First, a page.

Mendel began working with the pair of characters,those were seed shape and seed color. The cross in which two traits are studied at same time is dihybrid.
As we know the monohybrid cross for seed color (Y/y x Y/y), which gave a progeny ratio of 3 yellow:1 green.
The seed shape phenotypes were round (determined by allele R) and wrinkled (determined by allele r). The monohybrid cross R/r x R/r gave a progeny ratio of 3 round :1 wrinkled as expected.
To perform a dihybrid cross, Mendel started with two pure parental lines. One line had wrinkled, yellow seeds r/r·Y/Y. The other line had round, green seeds, with genotype R/R·y/y. When these two lines were crossed, they must have produced gametes that were r·Y and R·y, respectively. Hence, the F1 seeds had to be dihybrid, of genotype R/r·Y/y. Mendel discovered that the F1 seeds were round and yellow. This result showed
that the dominance of R over r and Y over y was unaffected by the condition of the other gene pair in the R/r·Y/y dihybrid. Next, Mendel selfed the dihybrid F1 to obtain the F2 generation.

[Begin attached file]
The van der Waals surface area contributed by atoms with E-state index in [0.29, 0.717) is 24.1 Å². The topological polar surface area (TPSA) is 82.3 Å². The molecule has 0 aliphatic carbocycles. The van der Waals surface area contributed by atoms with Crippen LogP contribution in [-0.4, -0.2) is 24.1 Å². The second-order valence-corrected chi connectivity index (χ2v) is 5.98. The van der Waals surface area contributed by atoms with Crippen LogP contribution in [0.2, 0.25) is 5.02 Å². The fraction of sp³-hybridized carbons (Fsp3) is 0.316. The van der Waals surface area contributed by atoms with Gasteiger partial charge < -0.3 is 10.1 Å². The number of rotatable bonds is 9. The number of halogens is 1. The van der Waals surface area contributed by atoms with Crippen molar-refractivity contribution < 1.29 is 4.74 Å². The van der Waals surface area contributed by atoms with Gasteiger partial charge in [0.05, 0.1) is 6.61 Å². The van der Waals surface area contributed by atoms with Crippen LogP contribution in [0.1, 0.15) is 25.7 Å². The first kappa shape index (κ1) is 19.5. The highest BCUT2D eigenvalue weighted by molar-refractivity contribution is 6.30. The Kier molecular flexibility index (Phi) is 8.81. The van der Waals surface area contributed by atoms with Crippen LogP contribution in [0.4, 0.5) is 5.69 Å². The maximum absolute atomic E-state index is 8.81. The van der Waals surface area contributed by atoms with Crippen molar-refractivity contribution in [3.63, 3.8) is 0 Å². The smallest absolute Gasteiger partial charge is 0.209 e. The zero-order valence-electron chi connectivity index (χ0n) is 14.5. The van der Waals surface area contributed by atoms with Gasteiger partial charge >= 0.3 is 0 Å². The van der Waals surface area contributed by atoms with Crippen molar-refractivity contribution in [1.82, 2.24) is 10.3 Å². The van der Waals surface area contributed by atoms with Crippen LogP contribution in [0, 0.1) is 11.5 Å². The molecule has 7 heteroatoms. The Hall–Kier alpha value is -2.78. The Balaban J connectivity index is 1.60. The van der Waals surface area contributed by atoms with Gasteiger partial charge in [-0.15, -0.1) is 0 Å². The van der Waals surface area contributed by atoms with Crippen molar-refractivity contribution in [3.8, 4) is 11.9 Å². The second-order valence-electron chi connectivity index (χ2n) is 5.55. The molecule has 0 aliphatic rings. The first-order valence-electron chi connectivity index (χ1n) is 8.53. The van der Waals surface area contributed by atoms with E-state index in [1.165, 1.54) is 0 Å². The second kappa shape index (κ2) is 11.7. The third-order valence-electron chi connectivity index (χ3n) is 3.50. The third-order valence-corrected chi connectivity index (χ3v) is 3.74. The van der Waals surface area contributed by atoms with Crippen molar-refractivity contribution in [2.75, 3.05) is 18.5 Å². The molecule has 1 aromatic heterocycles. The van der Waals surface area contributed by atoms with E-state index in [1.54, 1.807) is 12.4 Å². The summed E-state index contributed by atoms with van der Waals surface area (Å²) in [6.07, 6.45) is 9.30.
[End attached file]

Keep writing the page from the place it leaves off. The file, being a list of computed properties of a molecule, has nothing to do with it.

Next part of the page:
The F2 seeds were of four different types in the following proportions:
9/16 round, yellow
3/16 round, green
3/16 wrinkled, yellow
1/16 wrinkled, green
From the result Mendel concluded that different gene pairs assort independently in gamete formation. Now known as Mendel’s second law.
Let us consider the gametes produced by the F1 dihybrid R/r ;Y/y (the semicolon shows that we are now embracing the idea that the genes are on different chromosomes). Again, we
will use the branch diagram to get us started because it illustrates independence visually. Combining Mendel’s laws of equal segregation and independent assortment, we can predict that